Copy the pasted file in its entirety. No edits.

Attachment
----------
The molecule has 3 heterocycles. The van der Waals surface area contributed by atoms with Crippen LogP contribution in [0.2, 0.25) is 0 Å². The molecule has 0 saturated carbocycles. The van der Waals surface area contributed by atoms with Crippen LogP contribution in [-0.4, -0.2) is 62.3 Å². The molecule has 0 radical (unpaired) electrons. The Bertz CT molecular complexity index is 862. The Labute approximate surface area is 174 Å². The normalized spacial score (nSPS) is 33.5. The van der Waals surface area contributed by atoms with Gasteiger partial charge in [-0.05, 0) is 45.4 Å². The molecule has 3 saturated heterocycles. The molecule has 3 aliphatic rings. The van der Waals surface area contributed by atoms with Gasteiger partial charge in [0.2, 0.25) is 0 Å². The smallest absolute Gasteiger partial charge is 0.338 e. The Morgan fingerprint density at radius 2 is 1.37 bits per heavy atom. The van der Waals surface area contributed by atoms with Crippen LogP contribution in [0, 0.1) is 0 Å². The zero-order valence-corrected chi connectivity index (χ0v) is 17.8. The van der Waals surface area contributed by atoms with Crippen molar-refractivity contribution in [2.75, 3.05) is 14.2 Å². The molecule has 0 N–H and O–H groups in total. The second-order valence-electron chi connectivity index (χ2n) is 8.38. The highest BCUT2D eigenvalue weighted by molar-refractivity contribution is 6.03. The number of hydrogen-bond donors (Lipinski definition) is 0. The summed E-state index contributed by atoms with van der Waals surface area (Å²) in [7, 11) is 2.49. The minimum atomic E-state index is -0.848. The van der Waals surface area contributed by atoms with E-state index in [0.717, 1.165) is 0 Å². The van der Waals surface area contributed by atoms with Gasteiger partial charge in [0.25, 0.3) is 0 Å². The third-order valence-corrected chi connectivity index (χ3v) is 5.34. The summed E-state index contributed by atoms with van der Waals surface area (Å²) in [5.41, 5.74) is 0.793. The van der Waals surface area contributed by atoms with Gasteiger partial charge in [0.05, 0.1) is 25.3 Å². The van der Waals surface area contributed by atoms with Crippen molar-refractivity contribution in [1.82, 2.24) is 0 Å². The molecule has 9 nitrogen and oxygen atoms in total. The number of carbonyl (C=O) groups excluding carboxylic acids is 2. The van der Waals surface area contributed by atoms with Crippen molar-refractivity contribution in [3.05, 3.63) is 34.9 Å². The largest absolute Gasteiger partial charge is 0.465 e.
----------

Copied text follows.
The molecule has 3 heterocycles. The van der Waals surface area contributed by atoms with Crippen LogP contribution in [0.2, 0.25) is 0 Å². The molecule has 0 saturated carbocycles. The van der Waals surface area contributed by atoms with Crippen LogP contribution in [-0.4, -0.2) is 62.3 Å². The molecule has 0 radical (unpaired) electrons. The Bertz CT molecular complexity index is 862. The Labute approximate surface area is 174 Å². The normalized spacial score (nSPS) is 33.5. The van der Waals surface area contributed by atoms with Gasteiger partial charge in [-0.05, 0) is 45.4 Å². The molecule has 3 saturated heterocycles. The molecule has 3 aliphatic rings. The van der Waals surface area contributed by atoms with Gasteiger partial charge in [0.2, 0.25) is 0 Å². The smallest absolute Gasteiger partial charge is 0.338 e. The Morgan fingerprint density at radius 2 is 1.37 bits per heavy atom. The van der Waals surface area contributed by atoms with Crippen LogP contribution in [0, 0.1) is 0 Å². The zero-order valence-corrected chi connectivity index (χ0v) is 17.8. The van der Waals surface area contributed by atoms with Crippen molar-refractivity contribution in [2.75, 3.05) is 14.2 Å². The molecule has 0 N–H and O–H groups in total. The second-order valence-electron chi connectivity index (χ2n) is 8.38. The highest BCUT2D eigenvalue weighted by molar-refractivity contribution is 6.03. The number of hydrogen-bond donors (Lipinski definition) is 0. The summed E-state index contributed by atoms with van der Waals surface area (Å²) in [7, 11) is 2.49. The minimum atomic E-state index is -0.848. The van der Waals surface area contributed by atoms with E-state index in [0.717, 1.165) is 0 Å². The van der Waals surface area contributed by atoms with Gasteiger partial charge in [0.25, 0.3) is 0 Å². The third-order valence-corrected chi connectivity index (χ3v) is 5.34. The summed E-state index contributed by atoms with van der Waals surface area (Å²) in [5.41, 5.74) is 0.793. The van der Waals surface area contributed by atoms with Gasteiger partial charge in [0.05, 0.1) is 25.3 Å². The van der Waals surface area contributed by atoms with Crippen molar-refractivity contribution in [1.82, 2.24) is 0 Å². The molecule has 9 nitrogen and oxygen atoms in total. The number of carbonyl (C=O) groups excluding carboxylic acids is 2. The van der Waals surface area contributed by atoms with Crippen molar-refractivity contribution in [3.05, 3.63) is 34.9 Å². The largest absolute Gasteiger partial charge is 0.465 e.